The Islamic State (ISIS/ISIL) captured Palmyra, a historic city in Syria that serves as a home to a treasure trove of ancient artifacts. Dread filled historians as pictures surfaced of an ISIS flag on a 100-year-old castle.
Officials in the area have announced that many of the artifacts and antiques have been saved, however, removed from Palmyra before the full takeover by the Islamist group.
“We feel proud as all the museum’s contents were taken to safe areas,” announced Maamoun Abdulkarim, head of the Antiquities and Museums Department in Damascus.
ISIS has consistently destroyed ancient artifacts or sold them on the black market. Militants have published videos and pictures of themselves blowing up tombs, shrines, museums, libraries, and churches. A video in March left the world speechless when they witnessed militants allegedly obliterating Christian artifacts. Baghdad museum director Fawzye al-Mahdi calmed nerves when he told the media the majority of the artifacts were copies, since the originals were taken to Baghdad. Unfortunately, the barbarians did destroy a few originals.
Militants insist the group demolishes these items because they promote idolatry. Yet, before they blow up the buildings, witnesses have repeatedly reported seeing the men leaving with artifacts and antiques a few days before the destruction. The group started with only a few dollars, but selling antiques on the black market propelled ISIS into billionaires.
However, officials and authorities could not do anything about the temples and buildings in Palmyra that earned the city a UNESCO stamp of approval.
“Before taking control of the city [by ISIS], a large number of the items were moved into Damascus, but thousands of the ancient items and sites still remain inside the city,” continued Abdulkarim. “Many are heavy and big, so difficult to relocate.”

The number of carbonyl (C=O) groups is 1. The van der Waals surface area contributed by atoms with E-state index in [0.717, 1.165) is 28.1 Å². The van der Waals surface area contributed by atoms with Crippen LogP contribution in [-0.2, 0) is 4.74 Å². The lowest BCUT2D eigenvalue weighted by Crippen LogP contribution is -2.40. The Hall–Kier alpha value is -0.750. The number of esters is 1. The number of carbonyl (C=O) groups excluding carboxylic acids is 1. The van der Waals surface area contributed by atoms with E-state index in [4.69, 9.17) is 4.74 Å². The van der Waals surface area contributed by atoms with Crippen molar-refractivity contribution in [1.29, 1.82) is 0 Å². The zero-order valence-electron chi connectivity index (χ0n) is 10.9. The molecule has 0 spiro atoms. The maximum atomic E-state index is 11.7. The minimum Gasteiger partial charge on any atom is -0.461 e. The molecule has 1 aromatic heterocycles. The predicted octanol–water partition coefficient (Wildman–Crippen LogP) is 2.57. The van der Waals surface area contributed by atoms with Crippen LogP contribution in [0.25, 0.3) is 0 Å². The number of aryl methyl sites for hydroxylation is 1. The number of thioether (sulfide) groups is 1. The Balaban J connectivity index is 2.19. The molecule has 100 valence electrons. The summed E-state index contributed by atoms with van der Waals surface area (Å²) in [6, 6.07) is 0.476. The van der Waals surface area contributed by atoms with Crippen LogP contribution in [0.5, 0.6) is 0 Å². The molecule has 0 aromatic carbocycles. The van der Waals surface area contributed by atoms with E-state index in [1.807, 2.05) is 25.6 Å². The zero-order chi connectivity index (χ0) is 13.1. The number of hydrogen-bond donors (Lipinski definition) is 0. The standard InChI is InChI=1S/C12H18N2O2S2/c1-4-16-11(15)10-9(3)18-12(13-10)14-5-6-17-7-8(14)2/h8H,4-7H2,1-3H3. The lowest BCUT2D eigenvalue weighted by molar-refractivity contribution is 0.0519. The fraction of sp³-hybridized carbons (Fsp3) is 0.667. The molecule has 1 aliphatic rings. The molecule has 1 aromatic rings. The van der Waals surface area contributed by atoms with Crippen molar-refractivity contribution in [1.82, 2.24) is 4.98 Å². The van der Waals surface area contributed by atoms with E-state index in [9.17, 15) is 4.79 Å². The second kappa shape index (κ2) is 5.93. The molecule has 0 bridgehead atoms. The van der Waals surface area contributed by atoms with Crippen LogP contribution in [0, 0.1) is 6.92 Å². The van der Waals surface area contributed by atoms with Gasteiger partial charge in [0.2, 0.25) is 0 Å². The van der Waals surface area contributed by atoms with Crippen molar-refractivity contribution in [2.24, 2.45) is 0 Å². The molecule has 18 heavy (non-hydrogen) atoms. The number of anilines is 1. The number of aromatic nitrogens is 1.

Palmyra, 134 miles north of Damascus, is considered an oasis, surrounded by beautiful palm trees. The city first appeared in record in 2000 BC, but became very important under the control of the Roman Empire:
It grew steadily in importance as a city on the trade route linking Persia, India and China with the Roman Empire, marking the crossroads of several civilisations in the ancient world. A grand, colonnaded street of 1100 metres’ length forms the monumental axis of the city, which together with secondary colonnaded cross streets links the major public monuments including the Temple of Ba’al, Diocletian’s Camp, the Agora, Theatre, other temples and urban quarters. Architectural ornament including unique examples of funerary sculpture unites the forms of Greco-roman art with indigenous elements and Persian influences in a strongly original style. Outside the city’s walls are remains of a Roman aqueduct and immense necropolises.
“The destruction is their way of getting back at us [in the West],” explained Clemens Reichel, curator of Mesopotamia at the Royal Ontario Museum. “They know how much we value these historic places.”
He also believes ISIS only wants Syrians to identify with the Prophet Mohammed.
“The more important loss is to the Syrian people,” he continued. “This place is a big part of their national identity. It has linked Muslims, Christian, Druze … everyone. Its history is one thing they all have in common. That seems to be exactly what Islamic State wants to destroy their sense of historic identity.”